Anonymous
Please Help I received oral from a gay man 48 days ago,no visible blood from him and no visible marks on my penis,at about the thirty day mark i started getting a white covering on my tongue (top of tongue)the white turns to the color of whatever I eat if i scrape it off it still leaves white fuzzy looking spots all over my tongue,at the 40 day mark i tested NEG for STD's at the 45 day mark i tested NEG for hiv with the pin stick fast blood test at the health Dept,my Dr thinks the white coating is fungial,I'm afaird it Hairy Leukoplakia,could the Hairy Leukoplakia show up in only 30 days,(most sites say it may be the first sign you get in hiv) I'm so scared most sites say if your first sign is Hairy Leukoplakia the outcome is not going to be good 20 months survival time,please advise thats the first time in my life I've done something like this I'm in my early 60's
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Anonymous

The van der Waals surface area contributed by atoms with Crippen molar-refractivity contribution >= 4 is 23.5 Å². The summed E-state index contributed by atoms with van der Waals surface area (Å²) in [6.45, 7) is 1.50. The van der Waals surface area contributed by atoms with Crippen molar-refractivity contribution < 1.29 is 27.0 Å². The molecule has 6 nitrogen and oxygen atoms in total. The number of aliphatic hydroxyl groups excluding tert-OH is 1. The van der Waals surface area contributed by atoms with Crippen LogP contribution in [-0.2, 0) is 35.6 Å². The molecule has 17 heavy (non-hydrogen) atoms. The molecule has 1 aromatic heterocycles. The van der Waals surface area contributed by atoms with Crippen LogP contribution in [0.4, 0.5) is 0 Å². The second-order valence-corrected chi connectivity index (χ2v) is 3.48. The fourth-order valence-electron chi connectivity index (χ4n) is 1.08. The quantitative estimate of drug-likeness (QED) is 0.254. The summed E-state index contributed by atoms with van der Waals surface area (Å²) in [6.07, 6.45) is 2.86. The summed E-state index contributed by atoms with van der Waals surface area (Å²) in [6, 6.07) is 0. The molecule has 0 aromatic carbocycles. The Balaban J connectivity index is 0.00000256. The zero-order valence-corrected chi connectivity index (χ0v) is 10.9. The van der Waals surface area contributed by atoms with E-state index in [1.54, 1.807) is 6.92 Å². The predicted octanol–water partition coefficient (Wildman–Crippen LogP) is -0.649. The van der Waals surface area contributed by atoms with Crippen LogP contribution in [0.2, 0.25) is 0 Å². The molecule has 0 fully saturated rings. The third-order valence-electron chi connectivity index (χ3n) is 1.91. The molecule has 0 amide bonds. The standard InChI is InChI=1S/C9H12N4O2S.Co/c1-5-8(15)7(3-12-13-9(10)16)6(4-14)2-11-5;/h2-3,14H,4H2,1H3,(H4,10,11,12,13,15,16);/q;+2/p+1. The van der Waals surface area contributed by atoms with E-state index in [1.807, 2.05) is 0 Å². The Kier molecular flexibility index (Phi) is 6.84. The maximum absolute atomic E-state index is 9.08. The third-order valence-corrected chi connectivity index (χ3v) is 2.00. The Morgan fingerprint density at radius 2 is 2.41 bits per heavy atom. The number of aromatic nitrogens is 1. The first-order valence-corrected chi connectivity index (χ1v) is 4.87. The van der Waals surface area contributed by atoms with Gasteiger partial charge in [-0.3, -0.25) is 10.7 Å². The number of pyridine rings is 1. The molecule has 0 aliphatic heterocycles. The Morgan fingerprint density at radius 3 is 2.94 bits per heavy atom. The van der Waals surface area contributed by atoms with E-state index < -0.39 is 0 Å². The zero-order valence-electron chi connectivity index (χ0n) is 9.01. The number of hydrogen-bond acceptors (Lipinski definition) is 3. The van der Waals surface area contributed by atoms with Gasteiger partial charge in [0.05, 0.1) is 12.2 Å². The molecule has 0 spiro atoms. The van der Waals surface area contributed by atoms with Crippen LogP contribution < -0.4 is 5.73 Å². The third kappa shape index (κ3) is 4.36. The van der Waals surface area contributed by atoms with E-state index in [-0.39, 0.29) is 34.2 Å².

Hello,

Thank you for your inquiry. From what we gather from the question, you were asking about the risk of acquiring HIV from receiving oral sex with no visible blood present. From the information given, this scenario is determined to be Negligible Risk (There is no evidence or no documented cases of transmission. However, there is a theoretical possibility of transmission under certain extenuating circumstances).

Although hairy leukoplakia is most common in people with HIV (1), the scenario mentioned above could only rarely meet the three components of the [HIV Transmission Equation]( Transmission equation https://www.aidswindsor.org/healthy-me/hiv-transmission/). To acquire HIV, you need an activity (ex: giving or receiving oral sex), a bodily fluid capable of transmitting HIV (blood, semen, pre-semen, rectal secretions, vaginal fluids, or breast milk), and direct access to your bloodstream. Saliva isn't on that list of bodily fluids. In fact, saliva has an enzyme in it that provides some protection from from HIV. The easiest way to lower the risk of transmitting HIV through performing or receiving oral sex is to use a condom.

In this case, I would listen to the instructions of your Doctor and assume that the white coating you have been experience is fungal.

Recommendation: I would recommend seeing a doctor again to assess whether you have Hairy Leukoplakia, which is easily determined through a physical exam. Further HIV retesting (3rd or 4th generation tests) can be conducted for conclusive HIV results.

Regards,
AIDS Vancouver Helpline/Online, (Samantha)

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